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As veganism grows in popularity, some people are still eating meat with friends – could a ‘social omnivore’ diet work for you?

A young couple sat in a restaurant eating a burger.
Eating meat only when it is served in a social setting is a growing dietary trend. Bobex-73/Shutterstock

It’s Sunday and your family are sitting at the dinner table. There’s a bird roast, gravy and then there’s your vegan brother Tom. Your mum’s upset that he will not try a bit of the gravy on his vegetables and Grandpa is surprised that chicken even counts as meat.

We can be certain that the dinner conversation will soon circle around to how “normal, nice, necessary and natural” meat eating is. These are the four main rationalisation strategies that omnivores use to defend their dietary choices.

A vegan’s intentions are good. Most of them avoid using animal products because they don’t want to cause animals harm. But this can put your relationships under strain. When people first go vegan, “eating with others” is one of the main reasons it ends up not working out.

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But a new type of meat-reducer is emerging: the “social omnivore”. This growing trend refers to people who will go for a kebab with their friends but will not eat meat when at home or on their own. It’s hard to say how common the phenomenon is, but the mantra is to avoid eating meat where you can and avoid social conflict when eating out.

Barriers to eating less meat:

A chart showing common barriers to meat reduction actions showing
Self-reported barriers for not sticking to planned daily meat reduction actions. Frie et al (2022), CC BY-NC-ND

Why don’t you eat meat?

There are many reasons to avoid eating meat. No other food releases more greenhouse gases into the atmosphere or causes more habitat destruction than meat. Red meat in particular is also associated with an increased risk of heart disease, certain cancers and suffering a stroke.

Then there’s the uncomfortable truth that sentient animals have to die in order for us to eat meat.

What kind of meat-avoiding diet is right for you will depend on your underlying motivations. If you see meat as murder, then you will have to go all the way and follow a vegan diet. Around 2%–3% of people in Britain currently declare themselves to be vegan.

If you feel that consuming dairy is okay, becoming vegetarian may be a better option. The vegetarian population stands at 5%–7% of British people.

A cow in a cleared forest.
Cattle farming is a leading cause of global deforestation. Nuntiya/Shutterstock

But if your dietary choices are driven by concerns for your health or the environment, an occasional meaty treat should not make you question your identity. Research from 2012 found that even by eating half as much meat and dairy, we could cut greenhouse gas emissions by 19% and prevent almost 37,000 deaths each year in the UK.

If this diet reflects you, then you can join the 13% of Brits who eat meat only occasionally – called “flexitarians”.

A social omnivore is a kind of flexitarian with a very clear rule about when they will eat meat: when it is served in a social setting. This can be much more effective than a general flexitarian intention to eat “less meat”. In this case, how much less meat or when to have it are decided on a moment-to-moment basis.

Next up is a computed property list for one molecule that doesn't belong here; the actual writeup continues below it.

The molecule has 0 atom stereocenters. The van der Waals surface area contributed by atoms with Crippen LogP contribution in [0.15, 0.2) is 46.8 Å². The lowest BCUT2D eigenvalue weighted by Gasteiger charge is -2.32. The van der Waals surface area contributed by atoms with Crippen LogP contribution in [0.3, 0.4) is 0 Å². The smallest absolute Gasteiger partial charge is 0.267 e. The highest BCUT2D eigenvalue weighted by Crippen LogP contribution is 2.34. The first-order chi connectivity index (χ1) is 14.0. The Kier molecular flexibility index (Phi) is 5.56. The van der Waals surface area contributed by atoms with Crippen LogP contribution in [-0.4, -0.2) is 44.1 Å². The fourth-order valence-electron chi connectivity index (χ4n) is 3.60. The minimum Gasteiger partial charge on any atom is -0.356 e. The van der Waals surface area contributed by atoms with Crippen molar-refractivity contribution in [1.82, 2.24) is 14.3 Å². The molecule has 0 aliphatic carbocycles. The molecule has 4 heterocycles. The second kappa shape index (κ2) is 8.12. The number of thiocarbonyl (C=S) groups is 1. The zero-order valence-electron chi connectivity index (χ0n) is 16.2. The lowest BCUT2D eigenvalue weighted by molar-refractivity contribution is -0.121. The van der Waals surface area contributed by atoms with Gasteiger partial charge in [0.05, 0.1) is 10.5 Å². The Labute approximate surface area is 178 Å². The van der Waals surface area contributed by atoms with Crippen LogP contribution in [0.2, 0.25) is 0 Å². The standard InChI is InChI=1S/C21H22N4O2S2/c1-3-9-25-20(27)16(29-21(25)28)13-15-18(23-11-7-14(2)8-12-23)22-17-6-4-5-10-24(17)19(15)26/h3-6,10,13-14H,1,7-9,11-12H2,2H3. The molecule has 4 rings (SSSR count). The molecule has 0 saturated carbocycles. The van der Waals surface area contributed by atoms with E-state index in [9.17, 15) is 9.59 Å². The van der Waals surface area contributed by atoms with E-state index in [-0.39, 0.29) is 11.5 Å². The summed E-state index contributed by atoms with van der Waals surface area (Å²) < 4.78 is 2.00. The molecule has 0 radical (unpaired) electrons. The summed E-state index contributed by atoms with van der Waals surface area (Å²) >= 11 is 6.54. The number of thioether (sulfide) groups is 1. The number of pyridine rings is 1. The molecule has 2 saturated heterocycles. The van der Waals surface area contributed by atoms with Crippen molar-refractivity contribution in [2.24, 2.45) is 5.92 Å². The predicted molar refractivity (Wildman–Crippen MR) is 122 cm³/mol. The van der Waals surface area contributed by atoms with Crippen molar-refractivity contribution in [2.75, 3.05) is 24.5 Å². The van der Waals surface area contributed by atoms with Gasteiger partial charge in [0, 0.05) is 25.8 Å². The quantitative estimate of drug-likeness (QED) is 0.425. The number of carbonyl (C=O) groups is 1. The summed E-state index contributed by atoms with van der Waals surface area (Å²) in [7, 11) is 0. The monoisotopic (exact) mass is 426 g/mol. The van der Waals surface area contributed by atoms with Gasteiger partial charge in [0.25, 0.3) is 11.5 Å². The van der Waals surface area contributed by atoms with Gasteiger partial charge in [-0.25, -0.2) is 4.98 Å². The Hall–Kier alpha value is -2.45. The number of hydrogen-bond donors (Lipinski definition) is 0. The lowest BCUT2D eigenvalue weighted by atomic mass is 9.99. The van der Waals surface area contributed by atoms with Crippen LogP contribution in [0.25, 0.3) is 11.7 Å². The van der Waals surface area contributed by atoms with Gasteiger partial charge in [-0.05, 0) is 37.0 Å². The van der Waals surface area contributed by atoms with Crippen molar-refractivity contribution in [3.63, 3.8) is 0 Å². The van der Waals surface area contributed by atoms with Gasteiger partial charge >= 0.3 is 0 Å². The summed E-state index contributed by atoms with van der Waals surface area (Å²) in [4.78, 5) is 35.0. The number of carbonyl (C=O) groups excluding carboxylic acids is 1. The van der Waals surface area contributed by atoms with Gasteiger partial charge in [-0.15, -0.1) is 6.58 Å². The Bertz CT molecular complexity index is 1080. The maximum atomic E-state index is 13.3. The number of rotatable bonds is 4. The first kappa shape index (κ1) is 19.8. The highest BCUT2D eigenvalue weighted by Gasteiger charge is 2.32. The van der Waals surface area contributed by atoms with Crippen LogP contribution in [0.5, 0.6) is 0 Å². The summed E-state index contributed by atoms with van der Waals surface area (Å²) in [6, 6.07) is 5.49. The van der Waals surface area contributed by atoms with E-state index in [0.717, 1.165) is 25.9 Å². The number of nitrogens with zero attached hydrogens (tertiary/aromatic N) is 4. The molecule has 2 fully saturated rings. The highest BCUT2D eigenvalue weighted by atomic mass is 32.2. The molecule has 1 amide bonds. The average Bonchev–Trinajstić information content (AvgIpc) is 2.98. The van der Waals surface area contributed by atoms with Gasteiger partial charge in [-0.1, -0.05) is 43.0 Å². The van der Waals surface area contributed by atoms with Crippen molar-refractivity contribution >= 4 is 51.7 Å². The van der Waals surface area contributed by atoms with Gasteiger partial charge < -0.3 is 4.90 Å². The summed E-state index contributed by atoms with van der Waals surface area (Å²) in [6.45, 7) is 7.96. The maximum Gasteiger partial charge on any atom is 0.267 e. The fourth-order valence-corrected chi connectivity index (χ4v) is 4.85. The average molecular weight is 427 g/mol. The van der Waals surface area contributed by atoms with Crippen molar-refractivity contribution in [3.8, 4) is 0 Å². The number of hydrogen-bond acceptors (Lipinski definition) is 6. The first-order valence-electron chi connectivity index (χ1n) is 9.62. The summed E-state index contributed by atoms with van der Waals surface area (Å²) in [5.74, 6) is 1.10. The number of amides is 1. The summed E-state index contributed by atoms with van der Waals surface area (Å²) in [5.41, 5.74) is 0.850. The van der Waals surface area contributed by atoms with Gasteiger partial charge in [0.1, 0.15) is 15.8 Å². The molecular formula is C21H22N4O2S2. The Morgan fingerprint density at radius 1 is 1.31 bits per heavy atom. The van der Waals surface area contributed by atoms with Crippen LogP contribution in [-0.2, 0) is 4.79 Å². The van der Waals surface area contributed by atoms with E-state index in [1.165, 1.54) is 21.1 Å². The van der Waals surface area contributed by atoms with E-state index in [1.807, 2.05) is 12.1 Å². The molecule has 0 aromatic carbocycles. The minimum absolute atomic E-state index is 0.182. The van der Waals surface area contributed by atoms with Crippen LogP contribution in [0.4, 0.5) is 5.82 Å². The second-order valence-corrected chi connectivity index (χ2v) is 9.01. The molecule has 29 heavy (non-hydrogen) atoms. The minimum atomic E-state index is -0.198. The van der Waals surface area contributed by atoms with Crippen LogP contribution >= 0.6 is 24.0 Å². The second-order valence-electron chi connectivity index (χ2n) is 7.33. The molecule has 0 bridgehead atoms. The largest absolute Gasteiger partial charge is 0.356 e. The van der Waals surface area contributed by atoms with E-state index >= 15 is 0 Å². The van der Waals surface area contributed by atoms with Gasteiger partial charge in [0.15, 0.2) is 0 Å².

Clear rules

Research shows that a gap exists between our good intentions and behaviour. Whether it’s exercising more or eating fewer calories, we all tend to suffer from optimistic bias. This is the mistaken belief that we are closer to our goal than we really are.

If your intentions are not underpinned by clear rules, this gap can quickly become a gulf. We have to make many decisions about what to eat every day, and often under time pressure. If there are no clear rules to follow, we may fall into old habits rather than follow our good intentions.

Setting rules can help change behaviour because they reduce the cognitive load of multiple decisions every day. At the University of Oxford, we tested whether an online programme, called Optimise, could help prospective flexitarians reduce their meat consumption more effectively.

The programme involves completing a questionnaire to establish how much meat you currently eat before choosing from a range of different strategies each day for nine weeks to reduce your meat intake.

These might include suggestions like: “avoid the meat and fish aisle when shopping” or “go to a vegetarian or plant-based restaurant”. At the end of the programme, you will have a set of meat-reducing strategies, or rules, to put your low meat-eating intentions into practice.

In 2020, we trialled the programme on 151 meat eaters. After five weeks, the programme led to a 40g per day reduction in meat intake. This equates to between one and two fewer rashers of bacon each day.

A woman making a hand sign to refuse a hamburger, french fries and fried chicken.
Participants in the Optimise trial ate less meat after five weeks. Blue Titan/Shutterstock

Is it going to make a difference?

Given the largely linear association between meat intake and harm to health and the planet, any reduction in the amount of meat you consume is likely to be beneficial.

A report from the EAT-Lancet Commission on Food, Planet, Health (a global group of scientists who define targets for healthy diets and sustainable food production) suggests that a diet that is both healthy and sustainable should contain no more than 98g of red meat, 203g of poultry and 196g of fish per week. That’s plenty for an occasional feast with friends.

Big journeys begin with small steps. Becoming a social omnivore today will be better for your health and the environment than a plan to become a vegan tomorrow.

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